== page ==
extreme poverty and its consequences and promote resilient and democratic societies. i believe that is an essential part of our mission. the third question i will answer is about cuba specifically. programs.viewed those we are confident that going forward that we should have a set of programs that are consistent with the law, that move forward democratic principles, that are transparent and say to execute. we think we get that balance right there and in other settings. it is critical to our mission to be consistent across the board. we are going to advocate for a democratic process and principles interest currency and civil society. sometimes we are critiqued for it. it is who we are. i was in ukraine. i met with a group of reformers who have been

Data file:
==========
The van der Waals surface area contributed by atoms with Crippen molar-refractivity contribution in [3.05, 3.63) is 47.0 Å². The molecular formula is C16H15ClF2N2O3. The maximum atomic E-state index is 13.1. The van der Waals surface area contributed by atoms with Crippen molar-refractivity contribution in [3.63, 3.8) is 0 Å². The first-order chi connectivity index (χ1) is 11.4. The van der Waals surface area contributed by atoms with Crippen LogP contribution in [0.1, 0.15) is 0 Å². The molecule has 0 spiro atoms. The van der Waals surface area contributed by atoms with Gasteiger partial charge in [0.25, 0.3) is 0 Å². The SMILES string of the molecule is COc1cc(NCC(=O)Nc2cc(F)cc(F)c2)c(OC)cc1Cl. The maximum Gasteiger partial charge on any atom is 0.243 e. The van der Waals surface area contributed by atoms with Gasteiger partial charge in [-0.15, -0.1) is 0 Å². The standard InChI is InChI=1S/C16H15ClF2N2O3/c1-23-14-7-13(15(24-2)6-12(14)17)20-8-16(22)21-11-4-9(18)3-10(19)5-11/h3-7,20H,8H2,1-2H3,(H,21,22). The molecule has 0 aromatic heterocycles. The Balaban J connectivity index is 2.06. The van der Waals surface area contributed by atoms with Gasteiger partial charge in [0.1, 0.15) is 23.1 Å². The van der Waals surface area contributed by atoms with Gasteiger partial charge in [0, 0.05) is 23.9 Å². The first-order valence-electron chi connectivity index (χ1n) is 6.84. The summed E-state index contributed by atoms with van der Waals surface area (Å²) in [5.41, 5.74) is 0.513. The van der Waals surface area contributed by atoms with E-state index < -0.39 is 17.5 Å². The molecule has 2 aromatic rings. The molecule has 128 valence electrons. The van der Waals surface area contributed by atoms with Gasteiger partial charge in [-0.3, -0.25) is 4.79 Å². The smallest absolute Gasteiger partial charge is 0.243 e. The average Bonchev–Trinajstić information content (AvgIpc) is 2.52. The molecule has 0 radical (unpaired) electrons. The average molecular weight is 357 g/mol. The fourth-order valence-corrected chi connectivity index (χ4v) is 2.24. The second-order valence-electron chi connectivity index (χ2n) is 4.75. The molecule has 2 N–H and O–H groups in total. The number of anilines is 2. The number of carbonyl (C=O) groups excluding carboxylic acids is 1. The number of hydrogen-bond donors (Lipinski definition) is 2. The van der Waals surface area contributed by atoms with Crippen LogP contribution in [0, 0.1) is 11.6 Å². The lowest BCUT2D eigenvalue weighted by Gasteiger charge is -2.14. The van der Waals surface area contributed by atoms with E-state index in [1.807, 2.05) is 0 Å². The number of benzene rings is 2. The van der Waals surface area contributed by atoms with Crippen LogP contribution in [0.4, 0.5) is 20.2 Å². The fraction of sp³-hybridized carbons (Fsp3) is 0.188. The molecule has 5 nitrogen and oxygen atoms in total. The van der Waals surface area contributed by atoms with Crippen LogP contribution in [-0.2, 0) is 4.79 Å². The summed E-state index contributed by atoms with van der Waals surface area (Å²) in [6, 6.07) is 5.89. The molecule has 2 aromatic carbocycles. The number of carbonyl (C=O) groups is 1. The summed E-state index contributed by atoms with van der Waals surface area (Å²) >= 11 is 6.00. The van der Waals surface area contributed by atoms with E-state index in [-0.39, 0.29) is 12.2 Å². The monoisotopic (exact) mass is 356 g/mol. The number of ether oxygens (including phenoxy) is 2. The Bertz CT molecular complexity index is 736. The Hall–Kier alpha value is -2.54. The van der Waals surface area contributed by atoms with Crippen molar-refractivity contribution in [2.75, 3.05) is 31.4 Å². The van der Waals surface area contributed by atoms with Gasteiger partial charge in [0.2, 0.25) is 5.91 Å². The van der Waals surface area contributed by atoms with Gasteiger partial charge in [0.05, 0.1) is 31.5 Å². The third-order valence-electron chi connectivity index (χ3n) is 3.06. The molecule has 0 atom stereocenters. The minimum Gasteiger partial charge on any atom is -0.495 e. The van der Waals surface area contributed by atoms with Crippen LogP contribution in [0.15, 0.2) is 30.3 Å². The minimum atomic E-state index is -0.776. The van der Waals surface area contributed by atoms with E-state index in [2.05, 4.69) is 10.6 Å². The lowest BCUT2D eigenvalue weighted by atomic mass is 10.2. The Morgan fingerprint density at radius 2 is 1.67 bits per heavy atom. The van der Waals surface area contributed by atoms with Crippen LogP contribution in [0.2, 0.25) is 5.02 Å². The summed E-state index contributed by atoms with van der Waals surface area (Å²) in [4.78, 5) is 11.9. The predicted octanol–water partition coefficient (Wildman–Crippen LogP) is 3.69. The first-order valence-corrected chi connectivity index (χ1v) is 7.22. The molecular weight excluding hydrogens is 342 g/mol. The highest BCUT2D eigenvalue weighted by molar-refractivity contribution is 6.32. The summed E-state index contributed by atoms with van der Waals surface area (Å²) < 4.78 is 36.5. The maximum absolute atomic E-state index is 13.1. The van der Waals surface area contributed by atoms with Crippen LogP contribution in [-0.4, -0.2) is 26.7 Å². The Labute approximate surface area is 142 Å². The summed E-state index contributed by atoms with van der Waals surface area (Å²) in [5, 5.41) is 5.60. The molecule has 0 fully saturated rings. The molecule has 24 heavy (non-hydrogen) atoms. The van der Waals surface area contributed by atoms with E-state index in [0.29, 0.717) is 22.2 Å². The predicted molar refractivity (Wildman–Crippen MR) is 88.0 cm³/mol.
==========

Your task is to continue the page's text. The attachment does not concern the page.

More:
fighting for anticorruption and transparency for years. they were treated like criminals. now they are treated like heroes. they have been fighting this fight for a long time. partnerslot of other help support the international in geo effort to support these groups. we think that is very important. >> we have two minutes. questions to follow on that. with the issue of transparency, have you set up the programs and running programs that are not democratic and still be transparent? >> we are transparent about it. that is what people know we are doing it. aat sometimes leads to dictator or someone else saying we wish you would not be supporting a civil society group that is advocating for the ,ights of the vulnerable